M E M O R A N D U M DEPARTMENT OF HEALTH AND HUMAN SERVICES
PUBLIC HEALTH SERVICE
FOOD AND DRUG ADMINISTRATION
To: Members of the Gastrointestinal Drugs Advisory Committee
From: Robert L. Justice, M.D., M.S.,
Director, Division of Gastrointestinal and Coagulation Drug Products
Subject: revisions to the FDA Briefing Document
Please note the attached revisions on pages 2 and 15 of the FDA Briefing Document on Zelnorm® for the treatment of chronic constipation.
FDA Briefing Document
Pharmaceuticals Corporation submitted a Supplemental New Drug Application
This briefing document for the Gastrointestinal Drugs Advisory Committee meeting consists of three sections:
1. Clinical Summary of Efficacy (pages 4-16)
2. Clinical Summary of Safety (pages 17-64)
3. Draft Statistical Review and Evaluation (pages 65-118)
This document contains information from IMS Health National Prescription Audit Plus and is not to be used outside of the FDA without prior clearance by IMS Health.
Issues for Discussion:
a. Discuss the appropriateness of a primary efficacy endpoint of an increase of ≥1 complete spontaneous bowel movement per week vs. ≥3 complete spontaneous bowel movements per week.
b. Only 9 to 16% of subjects were ≥65 years of age and the treatment effect was significantly smaller in older patients. Are these data adequate for an indication that is common in the elderly?
c. Only 9 to 14% of the subjects were male and the treatment effect was smaller in males than females. Are these data adequate to support approval of Zelnorm for use in the treatment of chronic constipation in males?
d. Is the population studied representative of patients with chronic idiopathic constipation? Page 2
At first glance, the results revealed significant therapeutic gain for tegaserod 6 mg over placebo ranging from as high as13% to as low as 9% depending on the methodology applied for analysis. Dose response was shown only in one trial. Careful examination reveals deficiencies in study design, in study execution, and robustness of results. The design of the studies excluded patients considered laxative abusers, and lacked a provision to exclude patients with IBS-C, a subtype of constipation for which tegaserod is already approved for use under prescription. This lack of provision to exclude IBS-C led to contamination of the total enrolled patient population with almost 600 patients who met the criteria of IBS-C (a few of them met the criteria of IBS-diarrhea predominant). In the execution of the studies, men and the elderly were underrepresented (discussed in the draft statistical review in greater detail), and the studied patient population was young or middle age women, 46 years old. A large proportion (≥63%) of these women exhibited severe constipation at the run-in baseline period (0 CSBM) coupled with abdominal symptoms. This latter clinical picture is reminiscent of the clinical picture encountered in outlet obstruction or slow transit constipation. It appears, therefore, idiopathic constipation patients, if present, constituted a minority 9379 or only 15%) of enrollees. A further fundamental deficiency in the design, i.e. choice of primary efficacy endpoint, was subsequently manifested in the results. About 18% of patients with 0 CSBM/wk at baseline were declared responders with only 1 CSBM per week. Responders to treatment were non-constipated for approximately 42% of the 12-week study treatment.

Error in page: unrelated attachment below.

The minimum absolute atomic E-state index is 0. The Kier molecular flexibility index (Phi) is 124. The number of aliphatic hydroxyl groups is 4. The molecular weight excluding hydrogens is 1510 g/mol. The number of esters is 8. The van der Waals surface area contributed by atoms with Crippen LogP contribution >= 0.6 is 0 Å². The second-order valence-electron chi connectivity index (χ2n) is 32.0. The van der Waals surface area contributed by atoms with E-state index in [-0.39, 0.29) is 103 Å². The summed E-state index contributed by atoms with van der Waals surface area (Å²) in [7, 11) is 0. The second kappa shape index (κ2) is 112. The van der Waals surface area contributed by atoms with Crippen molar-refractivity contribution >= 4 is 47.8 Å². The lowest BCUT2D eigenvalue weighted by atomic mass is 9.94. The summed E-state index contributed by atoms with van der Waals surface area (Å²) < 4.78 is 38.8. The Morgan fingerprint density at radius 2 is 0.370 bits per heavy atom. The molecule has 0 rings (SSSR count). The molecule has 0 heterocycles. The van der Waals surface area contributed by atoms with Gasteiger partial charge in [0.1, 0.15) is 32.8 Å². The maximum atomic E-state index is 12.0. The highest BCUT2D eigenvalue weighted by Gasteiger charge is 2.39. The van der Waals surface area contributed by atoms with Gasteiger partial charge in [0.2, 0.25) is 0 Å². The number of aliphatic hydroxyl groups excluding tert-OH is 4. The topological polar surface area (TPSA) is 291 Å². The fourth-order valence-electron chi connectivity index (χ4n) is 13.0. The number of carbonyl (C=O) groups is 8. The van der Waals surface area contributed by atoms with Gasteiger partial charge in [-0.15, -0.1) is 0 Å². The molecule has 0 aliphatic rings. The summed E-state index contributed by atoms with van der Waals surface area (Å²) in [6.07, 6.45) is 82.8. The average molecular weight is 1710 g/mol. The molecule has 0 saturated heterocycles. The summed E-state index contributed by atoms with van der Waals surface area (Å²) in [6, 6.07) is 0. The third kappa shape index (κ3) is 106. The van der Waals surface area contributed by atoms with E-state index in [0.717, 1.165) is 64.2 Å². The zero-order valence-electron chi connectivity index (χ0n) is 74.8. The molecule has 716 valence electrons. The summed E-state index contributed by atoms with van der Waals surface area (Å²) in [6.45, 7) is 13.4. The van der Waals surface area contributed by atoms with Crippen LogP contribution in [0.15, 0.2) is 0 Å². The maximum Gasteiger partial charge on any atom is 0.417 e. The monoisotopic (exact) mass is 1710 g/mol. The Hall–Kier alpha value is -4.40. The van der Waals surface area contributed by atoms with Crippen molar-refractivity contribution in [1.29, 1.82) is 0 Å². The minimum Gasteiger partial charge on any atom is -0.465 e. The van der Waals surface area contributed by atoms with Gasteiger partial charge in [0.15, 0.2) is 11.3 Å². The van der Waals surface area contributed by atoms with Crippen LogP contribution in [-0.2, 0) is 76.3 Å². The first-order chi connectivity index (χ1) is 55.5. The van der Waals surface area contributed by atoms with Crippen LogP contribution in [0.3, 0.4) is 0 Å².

In acknowledging the favorable statistics toward tegaserod, this reviewer ponders about the clinical significance of these efficacy results, in the lifelong treatment of chronic constipation, and rather pointedly, in the lifelong treatment of idiopathic, outlet obstruction or slow transit constipation.